No health insurance is hard for the poor. No phone? Unthinkable.

“An iPhone and insurance are not the same thing at all,” Ms. Hunter, 32, said. “If you need to be able to decide between an iPhone and health insurance, you need to look at: Why is that the choice?”

To Mr. Chaffetz’s supporters, his comments sounded like a tough-love defense of individual responsibility in the midst of a knockdown debate over the government’s role in providing health care to Americans. To his critics, they sounded like a callous and obtuse dismissal of the hard choices that struggling families face every day — and one that echoed earlier, racially noxious arguments over “welfare queens” and criticisms of programs that helped provide phone service to poor people.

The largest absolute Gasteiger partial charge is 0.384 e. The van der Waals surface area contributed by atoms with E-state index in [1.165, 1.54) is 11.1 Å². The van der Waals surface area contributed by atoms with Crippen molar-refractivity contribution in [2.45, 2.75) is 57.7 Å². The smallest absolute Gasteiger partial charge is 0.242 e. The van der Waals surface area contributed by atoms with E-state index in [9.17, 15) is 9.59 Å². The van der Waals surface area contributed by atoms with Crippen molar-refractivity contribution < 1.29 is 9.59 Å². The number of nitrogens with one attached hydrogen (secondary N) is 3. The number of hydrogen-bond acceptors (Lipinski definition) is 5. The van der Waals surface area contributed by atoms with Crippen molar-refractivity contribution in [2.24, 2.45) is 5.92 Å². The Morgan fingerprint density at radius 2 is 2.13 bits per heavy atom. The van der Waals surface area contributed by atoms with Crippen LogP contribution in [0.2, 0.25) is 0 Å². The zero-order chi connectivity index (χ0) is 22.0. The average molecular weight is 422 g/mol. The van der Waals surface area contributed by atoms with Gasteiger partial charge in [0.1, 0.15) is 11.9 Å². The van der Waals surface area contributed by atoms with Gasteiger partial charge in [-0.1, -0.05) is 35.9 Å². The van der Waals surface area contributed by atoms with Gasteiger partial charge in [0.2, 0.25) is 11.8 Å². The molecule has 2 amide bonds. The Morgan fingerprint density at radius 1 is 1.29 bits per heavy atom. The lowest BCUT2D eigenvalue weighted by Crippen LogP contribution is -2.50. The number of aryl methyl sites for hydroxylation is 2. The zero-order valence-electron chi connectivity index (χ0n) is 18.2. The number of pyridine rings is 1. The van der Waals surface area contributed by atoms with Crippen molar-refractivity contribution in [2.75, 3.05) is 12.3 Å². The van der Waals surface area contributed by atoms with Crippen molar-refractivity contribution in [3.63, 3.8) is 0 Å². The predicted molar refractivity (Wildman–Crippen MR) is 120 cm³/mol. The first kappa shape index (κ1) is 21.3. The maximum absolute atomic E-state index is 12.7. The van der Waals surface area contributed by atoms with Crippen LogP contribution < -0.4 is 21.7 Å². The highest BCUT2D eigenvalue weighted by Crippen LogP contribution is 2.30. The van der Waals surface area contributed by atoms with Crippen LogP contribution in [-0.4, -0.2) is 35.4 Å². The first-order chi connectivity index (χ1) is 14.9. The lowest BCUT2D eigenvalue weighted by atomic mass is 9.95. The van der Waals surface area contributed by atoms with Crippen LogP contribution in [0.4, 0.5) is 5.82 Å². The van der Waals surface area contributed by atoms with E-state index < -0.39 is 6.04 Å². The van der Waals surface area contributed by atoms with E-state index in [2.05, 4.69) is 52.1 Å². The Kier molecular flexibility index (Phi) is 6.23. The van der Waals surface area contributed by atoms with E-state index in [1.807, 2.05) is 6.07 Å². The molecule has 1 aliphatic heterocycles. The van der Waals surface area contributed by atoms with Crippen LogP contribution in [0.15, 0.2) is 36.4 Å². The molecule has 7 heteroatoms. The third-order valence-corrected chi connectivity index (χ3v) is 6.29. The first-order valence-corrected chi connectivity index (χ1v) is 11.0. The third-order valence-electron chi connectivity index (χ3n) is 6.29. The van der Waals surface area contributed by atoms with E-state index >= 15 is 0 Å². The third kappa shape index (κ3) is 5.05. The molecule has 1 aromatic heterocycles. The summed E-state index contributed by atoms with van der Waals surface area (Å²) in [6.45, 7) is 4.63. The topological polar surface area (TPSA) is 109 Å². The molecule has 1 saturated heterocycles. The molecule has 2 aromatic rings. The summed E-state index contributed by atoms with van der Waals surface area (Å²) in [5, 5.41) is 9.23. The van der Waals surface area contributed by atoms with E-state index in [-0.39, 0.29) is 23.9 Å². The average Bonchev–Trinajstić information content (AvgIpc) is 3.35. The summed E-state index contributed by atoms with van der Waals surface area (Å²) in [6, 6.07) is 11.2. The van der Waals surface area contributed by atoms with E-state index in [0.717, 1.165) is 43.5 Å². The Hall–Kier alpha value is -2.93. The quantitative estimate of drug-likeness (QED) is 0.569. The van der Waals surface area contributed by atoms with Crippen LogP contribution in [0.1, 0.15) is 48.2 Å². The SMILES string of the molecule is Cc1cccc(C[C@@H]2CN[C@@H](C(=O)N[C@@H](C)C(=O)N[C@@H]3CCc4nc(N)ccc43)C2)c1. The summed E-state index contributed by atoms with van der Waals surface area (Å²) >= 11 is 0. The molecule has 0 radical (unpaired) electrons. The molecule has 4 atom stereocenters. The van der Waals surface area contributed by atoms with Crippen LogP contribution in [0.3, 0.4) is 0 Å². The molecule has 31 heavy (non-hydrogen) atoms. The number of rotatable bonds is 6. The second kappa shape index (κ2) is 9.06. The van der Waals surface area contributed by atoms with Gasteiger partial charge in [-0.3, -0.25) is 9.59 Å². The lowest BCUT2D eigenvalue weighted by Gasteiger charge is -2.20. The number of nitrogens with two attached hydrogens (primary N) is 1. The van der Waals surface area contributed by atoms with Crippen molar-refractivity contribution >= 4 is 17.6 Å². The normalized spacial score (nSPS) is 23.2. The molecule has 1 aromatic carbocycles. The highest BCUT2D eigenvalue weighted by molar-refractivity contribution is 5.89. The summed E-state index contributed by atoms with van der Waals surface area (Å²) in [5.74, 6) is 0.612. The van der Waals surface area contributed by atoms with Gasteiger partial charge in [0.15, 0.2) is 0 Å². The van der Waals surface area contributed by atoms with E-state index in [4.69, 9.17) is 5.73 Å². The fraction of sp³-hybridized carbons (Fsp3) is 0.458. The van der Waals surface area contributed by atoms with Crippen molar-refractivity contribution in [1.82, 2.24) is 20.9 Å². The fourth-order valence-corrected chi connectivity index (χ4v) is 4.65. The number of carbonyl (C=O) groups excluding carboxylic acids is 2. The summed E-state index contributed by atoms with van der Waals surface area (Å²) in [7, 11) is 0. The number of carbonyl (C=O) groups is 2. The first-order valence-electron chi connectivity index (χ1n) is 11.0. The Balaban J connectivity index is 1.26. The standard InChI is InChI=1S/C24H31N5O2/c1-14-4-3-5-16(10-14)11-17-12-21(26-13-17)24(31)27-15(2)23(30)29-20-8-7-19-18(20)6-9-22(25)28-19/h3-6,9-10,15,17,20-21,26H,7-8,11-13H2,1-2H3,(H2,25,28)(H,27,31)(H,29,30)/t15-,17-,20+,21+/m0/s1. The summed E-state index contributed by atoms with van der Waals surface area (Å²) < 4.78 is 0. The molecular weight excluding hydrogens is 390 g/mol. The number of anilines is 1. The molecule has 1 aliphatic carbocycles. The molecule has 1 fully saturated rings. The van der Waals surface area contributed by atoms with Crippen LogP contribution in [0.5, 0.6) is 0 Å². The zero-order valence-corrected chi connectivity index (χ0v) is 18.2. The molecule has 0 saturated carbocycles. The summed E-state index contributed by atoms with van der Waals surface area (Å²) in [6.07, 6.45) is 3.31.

The Hunters have thought plenty about trying to cut out the $100 they spend on cellphone service every month. Yes, they said, it’s a lot, especially when they don’t have health insurance and they stretch the last dollars from their $1,800 monthly income to buy diapers and gasoline.

But the cellphone tethers the couple together when Mr. Hunter leaves for his nearly $13-an-hour job at a call center and Ms. Hunter stays home with their three children — 9, 4 and 3 years old — here in the Utah Valley. They chat on his 15-minute breaks. It pains Mr. Hunter to be away from the children, so Ms. Hunter texts him photos of them making a snowman or playing on the backyard swing set. He sends her inspirational quotes from elders in the Mormon Church, to which they are both devoted.

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